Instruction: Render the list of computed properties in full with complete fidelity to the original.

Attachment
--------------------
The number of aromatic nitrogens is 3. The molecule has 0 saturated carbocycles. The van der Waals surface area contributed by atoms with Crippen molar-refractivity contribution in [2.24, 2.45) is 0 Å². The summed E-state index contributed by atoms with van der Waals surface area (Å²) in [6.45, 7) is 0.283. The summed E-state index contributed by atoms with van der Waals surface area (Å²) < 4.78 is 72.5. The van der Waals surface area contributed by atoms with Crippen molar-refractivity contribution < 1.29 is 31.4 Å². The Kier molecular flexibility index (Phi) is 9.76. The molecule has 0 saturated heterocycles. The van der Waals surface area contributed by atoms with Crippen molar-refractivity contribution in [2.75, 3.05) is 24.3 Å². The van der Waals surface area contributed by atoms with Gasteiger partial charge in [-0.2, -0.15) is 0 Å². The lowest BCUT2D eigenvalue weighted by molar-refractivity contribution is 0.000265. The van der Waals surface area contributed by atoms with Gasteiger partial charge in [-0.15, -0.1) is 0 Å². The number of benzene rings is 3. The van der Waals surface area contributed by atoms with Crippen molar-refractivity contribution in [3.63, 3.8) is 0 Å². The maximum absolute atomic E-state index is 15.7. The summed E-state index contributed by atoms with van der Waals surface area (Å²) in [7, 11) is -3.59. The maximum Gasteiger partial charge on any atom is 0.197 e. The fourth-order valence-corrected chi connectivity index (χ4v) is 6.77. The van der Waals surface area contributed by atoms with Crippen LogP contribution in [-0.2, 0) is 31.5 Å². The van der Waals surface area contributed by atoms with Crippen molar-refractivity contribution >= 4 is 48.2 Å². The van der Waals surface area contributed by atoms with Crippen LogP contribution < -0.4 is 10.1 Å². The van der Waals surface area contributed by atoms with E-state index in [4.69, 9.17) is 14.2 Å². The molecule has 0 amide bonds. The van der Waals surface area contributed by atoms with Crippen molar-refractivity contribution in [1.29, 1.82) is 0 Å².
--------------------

The number of aromatic nitrogens is 3. The molecule has 0 saturated carbocycles. The van der Waals surface area contributed by atoms with Crippen molar-refractivity contribution in [2.24, 2.45) is 0 Å². The summed E-state index contributed by atoms with van der Waals surface area (Å²) in [6.45, 7) is 0.283. The summed E-state index contributed by atoms with van der Waals surface area (Å²) < 4.78 is 72.5. The van der Waals surface area contributed by atoms with Crippen molar-refractivity contribution < 1.29 is 31.4 Å². The Kier molecular flexibility index (Phi) is 9.76. The molecule has 0 saturated heterocycles. The van der Waals surface area contributed by atoms with Crippen molar-refractivity contribution in [2.75, 3.05) is 24.3 Å². The van der Waals surface area contributed by atoms with Gasteiger partial charge in [-0.2, -0.15) is 0 Å². The lowest BCUT2D eigenvalue weighted by molar-refractivity contribution is 0.000265. The van der Waals surface area contributed by atoms with Gasteiger partial charge in [-0.15, -0.1) is 0 Å². The number of benzene rings is 3. The van der Waals surface area contributed by atoms with Crippen molar-refractivity contribution in [3.63, 3.8) is 0 Å². The maximum absolute atomic E-state index is 15.7. The summed E-state index contributed by atoms with van der Waals surface area (Å²) in [7, 11) is -3.59. The maximum Gasteiger partial charge on any atom is 0.197 e. The fourth-order valence-corrected chi connectivity index (χ4v) is 6.77. The van der Waals surface area contributed by atoms with Crippen LogP contribution in [-0.2, 0) is 31.5 Å². The van der Waals surface area contributed by atoms with Crippen molar-refractivity contribution >= 4 is 48.2 Å². The van der Waals surface area contributed by atoms with Crippen LogP contribution < -0.4 is 10.1 Å². The van der Waals surface area contributed by atoms with E-state index in [4.69, 9.17) is 14.2 Å². The molecule has 0 amide bonds. The van der Waals surface area contributed by atoms with Crippen molar-refractivity contribution in [1.29, 1.82) is 0 Å².